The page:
Patience: A Real Virtue

We have all been in a long line at the grocery store and begin to wonder why the line is not moving. We start asking ourselves, when will it move?

We slowly lose our patience. When we do, we often make poor choices. Here is a quick example:

For whatever reason the line at the grocery store is moving slowly, so you wait, and you wait. Your impatience starts to increase and you get frustrated, so you decide to put everything back despite the bargains you found, despite the fact that the store is close to your job, and despite the fact that you need to get back to work before your lunch is over.

You think, “It’s not worth it. I’ll go to the other store a few blocks away.” So you jump in your car and head to the other store that is only a few minutes away. However, you run into traffic and it takes longer than you expected. When you get there you can’t find the items you need or they cost more than the store you left – and the lines are just as long. You finally get through the line, out the door, and back to work.

You say to yourself, “I probably should have stayed in line at the first store.” Then a co-worker mentions she saw you in line ahead of her at the first store and as soon as you left the line started moving faster. She wondered what happened to you because she has been back for 20 minutes. To make matters worse, you only have 10 minutes left on your lunch break.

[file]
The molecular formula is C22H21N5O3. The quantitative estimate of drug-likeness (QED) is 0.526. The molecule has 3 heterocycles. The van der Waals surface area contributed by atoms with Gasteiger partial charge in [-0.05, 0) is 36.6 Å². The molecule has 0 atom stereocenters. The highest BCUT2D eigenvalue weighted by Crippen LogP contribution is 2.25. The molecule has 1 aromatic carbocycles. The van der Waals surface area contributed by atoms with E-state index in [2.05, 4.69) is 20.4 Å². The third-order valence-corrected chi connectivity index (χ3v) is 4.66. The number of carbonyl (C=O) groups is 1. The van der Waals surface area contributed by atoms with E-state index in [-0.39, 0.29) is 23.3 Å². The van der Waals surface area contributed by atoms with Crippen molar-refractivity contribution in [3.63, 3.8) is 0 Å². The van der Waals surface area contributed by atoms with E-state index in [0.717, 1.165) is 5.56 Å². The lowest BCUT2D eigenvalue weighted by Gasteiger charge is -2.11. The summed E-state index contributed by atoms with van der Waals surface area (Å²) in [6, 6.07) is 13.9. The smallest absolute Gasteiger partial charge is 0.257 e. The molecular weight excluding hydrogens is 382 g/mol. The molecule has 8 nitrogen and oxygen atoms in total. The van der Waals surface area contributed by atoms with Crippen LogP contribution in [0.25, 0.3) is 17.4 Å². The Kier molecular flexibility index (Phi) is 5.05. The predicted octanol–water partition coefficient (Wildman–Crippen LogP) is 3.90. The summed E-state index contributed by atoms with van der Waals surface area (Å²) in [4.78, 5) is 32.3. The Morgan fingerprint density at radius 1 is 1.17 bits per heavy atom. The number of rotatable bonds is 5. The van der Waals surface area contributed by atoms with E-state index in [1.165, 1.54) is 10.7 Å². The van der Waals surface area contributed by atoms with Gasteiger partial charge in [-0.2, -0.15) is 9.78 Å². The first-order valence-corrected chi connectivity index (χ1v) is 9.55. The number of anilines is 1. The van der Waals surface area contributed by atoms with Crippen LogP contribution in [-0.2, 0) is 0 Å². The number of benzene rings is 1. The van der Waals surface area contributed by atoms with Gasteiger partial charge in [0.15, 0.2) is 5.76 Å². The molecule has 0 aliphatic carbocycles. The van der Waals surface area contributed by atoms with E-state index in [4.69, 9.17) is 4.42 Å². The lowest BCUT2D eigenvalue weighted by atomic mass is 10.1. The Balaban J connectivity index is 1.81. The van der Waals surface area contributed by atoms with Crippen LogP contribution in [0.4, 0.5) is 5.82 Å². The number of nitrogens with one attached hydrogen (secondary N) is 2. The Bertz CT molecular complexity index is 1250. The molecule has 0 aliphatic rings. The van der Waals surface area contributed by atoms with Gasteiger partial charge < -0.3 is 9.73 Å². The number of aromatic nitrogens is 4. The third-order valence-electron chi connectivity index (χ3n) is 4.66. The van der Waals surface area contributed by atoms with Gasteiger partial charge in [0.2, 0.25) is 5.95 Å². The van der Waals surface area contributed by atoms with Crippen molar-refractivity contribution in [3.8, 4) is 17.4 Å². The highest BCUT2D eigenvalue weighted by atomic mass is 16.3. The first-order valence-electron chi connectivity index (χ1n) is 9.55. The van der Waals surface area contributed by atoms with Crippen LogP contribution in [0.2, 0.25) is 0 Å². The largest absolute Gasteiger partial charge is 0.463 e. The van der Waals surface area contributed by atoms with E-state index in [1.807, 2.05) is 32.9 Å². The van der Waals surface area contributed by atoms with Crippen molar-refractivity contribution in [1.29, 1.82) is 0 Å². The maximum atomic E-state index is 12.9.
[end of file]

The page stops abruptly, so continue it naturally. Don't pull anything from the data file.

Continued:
What happened? You got impatient and made a poor decision.

Sometimes impatience is a good thing, but most of the time it is not. Patience is the ability to wait for something or someone. It is also the ability to make a wise decision without letting our emotions get in the way. In the example above, frustration set in, which led to impatience, which led to a poor decision. Patience is a learned behavior. People do not come into this world patient. Patience is a sign of maturity and the sooner you learn it, the better off you will be.